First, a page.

Can you give me a detailed explanation on how you actually make a snapshot of a LUN on a SAN, and then back it up? Who or what hosts the snapshot, and how is it backed up?
Although your question may seem simple to you, the answer is not. Like many SAN and storage questions, the answer is: It depends. It depends on the software, the storage hardware, the SAN and the implementation. It depends on where the snapshot software sits (in the server, in an appliance, in an intelligent switch, in a storage virtualization device or in a target storage device.) It depends on whether the snapshot is a full volume snapshot, incremental snapshot, read-only snapshot, read/write snapshot, clone snapshot or consistency group snapshot. It depends on whether you are backing up that snapshot to disk or tape and if the backup is local or remote. It depends on whether the backup software is backing the snapshot copy through the server, or if the target storage is replicating the snapshot as a backup to another target storage device. As you can see, there is no simple stock answer to your question without significant qualification.
So, let's answer your question for Microsoft Storage Server 2003 utilizing Volume Shadow Copy Services of VSS and specifically their Shadow Copy function.
Snapshots are generically created by defining a marker at a point in time and making sure that the data can be rolled back to that point in time. You can keep multiple snapshots, and snapshots typically require much less additional disk space than VSS Snapshot clones. The VSS shadow snapshots can be created in several different ways.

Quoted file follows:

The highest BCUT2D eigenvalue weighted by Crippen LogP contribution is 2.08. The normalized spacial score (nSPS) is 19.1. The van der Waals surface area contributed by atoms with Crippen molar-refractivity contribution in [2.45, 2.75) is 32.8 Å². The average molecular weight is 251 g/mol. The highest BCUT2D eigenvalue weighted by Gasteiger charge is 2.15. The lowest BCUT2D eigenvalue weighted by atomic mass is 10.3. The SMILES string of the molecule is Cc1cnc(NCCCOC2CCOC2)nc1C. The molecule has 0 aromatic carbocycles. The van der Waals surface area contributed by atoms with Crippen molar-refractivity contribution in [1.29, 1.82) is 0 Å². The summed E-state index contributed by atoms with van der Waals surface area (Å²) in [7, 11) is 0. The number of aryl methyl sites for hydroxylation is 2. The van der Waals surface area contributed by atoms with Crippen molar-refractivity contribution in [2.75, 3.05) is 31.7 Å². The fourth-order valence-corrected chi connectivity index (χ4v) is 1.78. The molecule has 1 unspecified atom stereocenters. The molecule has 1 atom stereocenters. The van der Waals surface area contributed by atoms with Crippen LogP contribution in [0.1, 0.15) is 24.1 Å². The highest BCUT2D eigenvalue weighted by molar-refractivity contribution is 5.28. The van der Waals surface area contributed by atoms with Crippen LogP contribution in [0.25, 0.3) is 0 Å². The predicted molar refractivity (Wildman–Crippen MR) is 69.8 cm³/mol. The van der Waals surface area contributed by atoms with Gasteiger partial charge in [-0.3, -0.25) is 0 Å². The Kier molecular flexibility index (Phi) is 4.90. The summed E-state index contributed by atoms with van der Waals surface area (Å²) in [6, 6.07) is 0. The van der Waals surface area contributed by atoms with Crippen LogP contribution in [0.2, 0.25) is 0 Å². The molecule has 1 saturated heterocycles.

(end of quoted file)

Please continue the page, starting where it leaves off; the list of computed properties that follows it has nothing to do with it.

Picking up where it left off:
A common method is called "copy-on-write." The copy-on-write method defines a snapshot by LUN at a point in time, and then monitors the original dataset for changes. If a change is made, the change is recorded or tracked in a separate location. Over time, the size of a snapshot can continue to grow, especially when a snapshot is made of a quickly changing dataset. The snapshot manager presents different views of the dataset, typically as if they were different full backups of the data. The snapshot manager can also switch to any available view of the data on demand, thus, in a sense, restoring the data.
Microsoft's VSS shadow copy snapshot is not actually an independent copy of the data, whereas their clone snapshot is. If the original data is destroyed, the shadow snapshot data is useless because it contains only the recent changes to the data. This backup method gives you a rollback mechanism, but not an actual backup of the data. The advantage to this backup method is that you are only writing the changes, instead of all the data, to disk, so that the actual creation of the snapshot can occur very quickly. A disadvantage is that you do not have a recoverable backup if your original data is corrupted. Because a shadow copy snapshot backup does not provide a true backup, most solutions implement an additional step that streams the snapshot backup to tape.
Each and every snapshot product will have a different methodology to accomplish what you want. Check with your vendor for specifics.
Dig Deeper on SAN technology and arrays
Related Q&A from Marc Staimer
Object storage has unique features, including erasure coding and multi-copy mirroring, which may make it better suited to data protection than more ... Continue Reading
Why would you attach NAND flash storage directly to the memory channel? Isn't RAM much faster than NAND? Marc Staimer discusses this and more in this... Continue Reading
Marc Staimer takes a closer look in this Expert Answer at how 3D NAND flash vendors keep bit rot from taking place, a vexing challenge given 3D NAND ... Continue Reading
Have a question for an expert?
Please add a title for your question
Get answers from a TechTarget expert on whatever's puzzling you.